R/V Petrel Discovers Two Japanese Fleet Carriers Sunk During Battle of Midway
October 20, 2019
Two Japanese aircraft carriers IJN Kaga and IJN Akagi, both part of the six-fleet carrier that launched planes that attacked Pearl Harbor in 1941, have been discovered by the crew of R/V Petrel.
On October 16, R/V Petrel's crew was able to identify the ship remains as those of Kaga and on October 20, the crew confirmed the second fleet carrier as Akagi.
Akagi, as flagship of Vice Admiral Chuichi Nagumo, was part of the six-carrier fleet that launched the planes that attacked Pearl Harbor in 1941, leading to the United States' formal entry into World War II. During the fateful battle, the converted battlecruiser was attacked by American dive bombers and took a significant hit by a 1,000-ib bomb that crashed through her 261-meter flight deck. She was ultimately scuttled by a Japanese destroyer. Of the crew members on board, 267 were killed as a result of the battle. The wreckage was found 5,280 meters (more than 17,000 feet) below the surface of the Central Pacific in the Papahanaumokuakea Marine National Monument.
Kaga, located 5,400 meters below the surface and 18nm from Akagi, was scuttled by the Japanese on June 4, 1942 during the Battle of Midway after being attacked by approximately 30 dive bombers and two torpedoes launched by the USS Nautilus.
After valiant efforts to keep the ship alive, the remaining crew realized the damage was beyond repair, and the escorting destroyer Hagikaze launched two torpedoes at the ship to effectively scuttle it. Of the crew members on board, 814 were killed as a result of the battle.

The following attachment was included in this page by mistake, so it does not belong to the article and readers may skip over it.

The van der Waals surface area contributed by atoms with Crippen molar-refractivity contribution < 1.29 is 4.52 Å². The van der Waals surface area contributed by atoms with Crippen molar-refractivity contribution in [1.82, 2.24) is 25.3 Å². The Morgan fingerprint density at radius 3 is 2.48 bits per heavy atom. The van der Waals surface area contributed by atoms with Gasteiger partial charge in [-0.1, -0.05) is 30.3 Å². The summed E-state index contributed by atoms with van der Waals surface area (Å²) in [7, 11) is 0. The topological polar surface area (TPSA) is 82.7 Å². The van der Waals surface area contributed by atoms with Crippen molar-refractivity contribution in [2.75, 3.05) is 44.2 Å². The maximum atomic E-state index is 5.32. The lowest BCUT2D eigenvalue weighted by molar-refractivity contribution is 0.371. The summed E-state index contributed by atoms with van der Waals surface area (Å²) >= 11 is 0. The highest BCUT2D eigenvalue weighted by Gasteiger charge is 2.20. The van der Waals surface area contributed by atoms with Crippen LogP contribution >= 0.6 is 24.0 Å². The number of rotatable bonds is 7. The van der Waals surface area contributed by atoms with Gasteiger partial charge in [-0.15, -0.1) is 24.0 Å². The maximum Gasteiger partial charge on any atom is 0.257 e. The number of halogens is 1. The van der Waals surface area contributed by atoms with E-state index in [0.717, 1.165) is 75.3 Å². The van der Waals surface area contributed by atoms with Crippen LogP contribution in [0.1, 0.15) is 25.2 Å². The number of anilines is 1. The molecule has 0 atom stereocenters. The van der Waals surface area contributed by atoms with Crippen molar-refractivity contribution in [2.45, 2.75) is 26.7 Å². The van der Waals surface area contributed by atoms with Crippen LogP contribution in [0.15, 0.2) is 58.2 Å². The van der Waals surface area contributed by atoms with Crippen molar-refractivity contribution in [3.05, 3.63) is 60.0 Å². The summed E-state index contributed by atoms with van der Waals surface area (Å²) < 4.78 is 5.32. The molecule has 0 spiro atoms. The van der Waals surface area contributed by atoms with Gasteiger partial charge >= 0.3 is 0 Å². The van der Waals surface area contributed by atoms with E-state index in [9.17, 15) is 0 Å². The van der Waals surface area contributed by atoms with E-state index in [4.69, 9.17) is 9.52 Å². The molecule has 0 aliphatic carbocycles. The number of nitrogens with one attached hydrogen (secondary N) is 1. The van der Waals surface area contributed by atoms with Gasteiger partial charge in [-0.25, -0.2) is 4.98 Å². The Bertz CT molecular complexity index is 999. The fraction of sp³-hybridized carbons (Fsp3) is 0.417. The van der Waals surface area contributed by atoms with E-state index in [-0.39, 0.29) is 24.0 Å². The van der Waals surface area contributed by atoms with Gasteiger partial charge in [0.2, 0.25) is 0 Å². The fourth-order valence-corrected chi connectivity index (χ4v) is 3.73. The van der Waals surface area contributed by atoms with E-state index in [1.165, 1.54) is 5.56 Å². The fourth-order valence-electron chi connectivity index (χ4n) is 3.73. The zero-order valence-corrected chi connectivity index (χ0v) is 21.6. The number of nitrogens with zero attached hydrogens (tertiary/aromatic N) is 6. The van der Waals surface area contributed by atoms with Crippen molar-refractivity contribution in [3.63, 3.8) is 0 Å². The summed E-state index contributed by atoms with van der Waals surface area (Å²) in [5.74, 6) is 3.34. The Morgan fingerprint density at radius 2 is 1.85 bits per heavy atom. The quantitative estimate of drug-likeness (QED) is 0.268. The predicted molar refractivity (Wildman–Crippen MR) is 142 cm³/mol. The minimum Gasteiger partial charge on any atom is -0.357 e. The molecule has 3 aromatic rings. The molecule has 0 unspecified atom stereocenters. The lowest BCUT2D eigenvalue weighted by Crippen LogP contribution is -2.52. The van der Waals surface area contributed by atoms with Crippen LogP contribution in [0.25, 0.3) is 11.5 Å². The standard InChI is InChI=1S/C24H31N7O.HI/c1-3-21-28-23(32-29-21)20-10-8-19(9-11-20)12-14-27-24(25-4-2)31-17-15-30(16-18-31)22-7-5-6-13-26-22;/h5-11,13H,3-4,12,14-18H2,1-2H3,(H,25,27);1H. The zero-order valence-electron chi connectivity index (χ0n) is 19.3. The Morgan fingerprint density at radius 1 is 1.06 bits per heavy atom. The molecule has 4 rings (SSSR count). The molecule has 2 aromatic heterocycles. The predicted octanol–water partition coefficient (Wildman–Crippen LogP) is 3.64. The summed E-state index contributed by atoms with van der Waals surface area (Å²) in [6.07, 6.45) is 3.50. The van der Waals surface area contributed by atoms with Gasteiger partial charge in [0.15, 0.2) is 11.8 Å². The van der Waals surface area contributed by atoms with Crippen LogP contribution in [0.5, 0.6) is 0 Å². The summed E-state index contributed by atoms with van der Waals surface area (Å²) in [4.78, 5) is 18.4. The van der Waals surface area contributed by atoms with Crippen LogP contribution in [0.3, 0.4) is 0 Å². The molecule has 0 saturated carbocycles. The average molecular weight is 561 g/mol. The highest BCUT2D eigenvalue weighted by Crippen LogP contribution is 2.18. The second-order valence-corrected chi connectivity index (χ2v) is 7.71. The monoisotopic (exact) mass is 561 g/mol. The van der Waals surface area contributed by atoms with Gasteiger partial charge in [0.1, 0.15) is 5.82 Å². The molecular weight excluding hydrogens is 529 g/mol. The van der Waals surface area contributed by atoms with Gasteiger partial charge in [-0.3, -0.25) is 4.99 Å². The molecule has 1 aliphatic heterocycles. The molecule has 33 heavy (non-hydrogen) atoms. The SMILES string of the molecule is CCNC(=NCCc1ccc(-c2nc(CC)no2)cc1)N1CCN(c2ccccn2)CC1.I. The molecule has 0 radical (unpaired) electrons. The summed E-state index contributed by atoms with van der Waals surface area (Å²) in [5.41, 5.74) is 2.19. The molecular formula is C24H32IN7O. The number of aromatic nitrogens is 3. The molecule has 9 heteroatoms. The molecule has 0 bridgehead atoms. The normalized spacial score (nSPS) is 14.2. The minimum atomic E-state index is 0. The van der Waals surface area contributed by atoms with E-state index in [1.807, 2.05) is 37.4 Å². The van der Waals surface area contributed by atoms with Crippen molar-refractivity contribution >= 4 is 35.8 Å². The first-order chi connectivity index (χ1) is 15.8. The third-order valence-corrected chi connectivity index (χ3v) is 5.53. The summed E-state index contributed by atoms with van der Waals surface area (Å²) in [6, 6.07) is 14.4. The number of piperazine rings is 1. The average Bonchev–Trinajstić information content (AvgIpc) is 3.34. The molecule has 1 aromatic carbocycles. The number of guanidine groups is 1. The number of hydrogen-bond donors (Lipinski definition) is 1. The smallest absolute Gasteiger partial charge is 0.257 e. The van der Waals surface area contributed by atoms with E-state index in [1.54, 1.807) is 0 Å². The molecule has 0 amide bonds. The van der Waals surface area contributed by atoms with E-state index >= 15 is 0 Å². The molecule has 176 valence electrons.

"Unlike land battles, war at sea leaves no traces on the surface," said Frank Thompson, historian from the Naval History and Heritage Command who embarked on Petrel for this expedition. "The efforts made by the Vulcan team aboard Petrel in finding the wrecks of Kaga and Akagi will give historians a new perspective of one of World War II's pivotal battles."
Along with Akagi and Kaga, two other Japanese fleet carriers – Sōryū and Hiryū – were sunk during the battle.
The Battle of Midway was a decisive naval battle during World War II that occurred six months after Japan's attack on Pearl Harbor. The crew aboard R/V Petrel has been surveying the massive area documenting more than 500 square nautical miles,
“This project is significantly different from previous missions as it required a level of investigation, analysis and survey of a carrier-based engagement initially separated by over 150nm, a total area covering thousands of square nautical miles,” said Robert Kraft, director of subsea operations for Vulcan Inc. “It was a major carrier-to-carrier battle that left its eerie evidence strewn for thousands of miles across the ocean floor. With each piece of debris and each ship we discover and identify, our intent is to honor history and those who served and paid the ultimate sacrifice for their countries.”
Over the past few years, the crew of R/V Petrel has discovered more than 30 sunken warships, including USS Hornet, USS Wasp, USS Juneau, USS Ward, USS Lexington, USS Helena and perhaps most famously, the USS Indianapolis.
Additional past Vulcan-led expeditions have resulted in the discovery of USS Astoria, the Japanese battleship Musashi and Italian WWII destroyer Artigliere.